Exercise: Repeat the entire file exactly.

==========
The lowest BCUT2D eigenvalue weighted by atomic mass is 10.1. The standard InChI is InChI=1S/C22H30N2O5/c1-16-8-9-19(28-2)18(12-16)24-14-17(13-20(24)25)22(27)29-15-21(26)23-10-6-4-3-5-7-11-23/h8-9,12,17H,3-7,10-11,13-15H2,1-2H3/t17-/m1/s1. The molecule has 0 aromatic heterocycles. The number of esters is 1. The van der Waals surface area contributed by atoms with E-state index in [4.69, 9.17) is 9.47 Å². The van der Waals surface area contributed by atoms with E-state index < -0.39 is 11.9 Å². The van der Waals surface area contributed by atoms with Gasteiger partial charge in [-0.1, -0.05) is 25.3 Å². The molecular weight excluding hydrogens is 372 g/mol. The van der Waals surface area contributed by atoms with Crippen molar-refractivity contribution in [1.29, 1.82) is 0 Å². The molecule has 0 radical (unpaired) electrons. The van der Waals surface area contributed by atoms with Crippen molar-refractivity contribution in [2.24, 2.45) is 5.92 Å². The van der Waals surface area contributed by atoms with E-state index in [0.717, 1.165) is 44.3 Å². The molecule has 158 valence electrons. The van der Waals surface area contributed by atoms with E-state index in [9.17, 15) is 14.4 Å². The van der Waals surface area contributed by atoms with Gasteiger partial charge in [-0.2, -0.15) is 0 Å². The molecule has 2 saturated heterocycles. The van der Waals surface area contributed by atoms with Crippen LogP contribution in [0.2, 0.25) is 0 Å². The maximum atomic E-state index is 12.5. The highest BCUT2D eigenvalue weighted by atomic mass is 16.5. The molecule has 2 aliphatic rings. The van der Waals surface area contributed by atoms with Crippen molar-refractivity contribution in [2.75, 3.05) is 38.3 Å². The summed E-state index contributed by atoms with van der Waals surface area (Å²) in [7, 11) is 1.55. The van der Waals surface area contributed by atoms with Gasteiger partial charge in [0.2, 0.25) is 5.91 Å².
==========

The lowest BCUT2D eigenvalue weighted by atomic mass is 10.1. The standard InChI is InChI=1S/C22H30N2O5/c1-16-8-9-19(28-2)18(12-16)24-14-17(13-20(24)25)22(27)29-15-21(26)23-10-6-4-3-5-7-11-23/h8-9,12,17H,3-7,10-11,13-15H2,1-2H3/t17-/m1/s1. The molecule has 0 aromatic heterocycles. The number of esters is 1. The van der Waals surface area contributed by atoms with E-state index in [4.69, 9.17) is 9.47 Å². The van der Waals surface area contributed by atoms with E-state index < -0.39 is 11.9 Å². The van der Waals surface area contributed by atoms with Gasteiger partial charge in [-0.1, -0.05) is 25.3 Å². The molecular weight excluding hydrogens is 372 g/mol. The van der Waals surface area contributed by atoms with Crippen molar-refractivity contribution in [1.29, 1.82) is 0 Å². The molecule has 0 radical (unpaired) electrons. The van der Waals surface area contributed by atoms with Crippen molar-refractivity contribution in [2.24, 2.45) is 5.92 Å². The van der Waals surface area contributed by atoms with E-state index in [0.717, 1.165) is 44.3 Å². The molecule has 158 valence electrons. The van der Waals surface area contributed by atoms with E-state index in [9.17, 15) is 14.4 Å². The van der Waals surface area contributed by atoms with Gasteiger partial charge in [-0.2, -0.15) is 0 Å². The molecule has 2 saturated heterocycles. The van der Waals surface area contributed by atoms with Crippen LogP contribution in [0.2, 0.25) is 0 Å². The maximum atomic E-state index is 12.5. The highest BCUT2D eigenvalue weighted by atomic mass is 16.5. The molecule has 2 aliphatic rings. The van der Waals surface area contributed by atoms with Crippen molar-refractivity contribution in [2.75, 3.05) is 38.3 Å². The summed E-state index contributed by atoms with van der Waals surface area (Å²) in [7, 11) is 1.55. The van der Waals surface area contributed by atoms with Gasteiger partial charge in [0.2, 0.25) is 5.91 Å².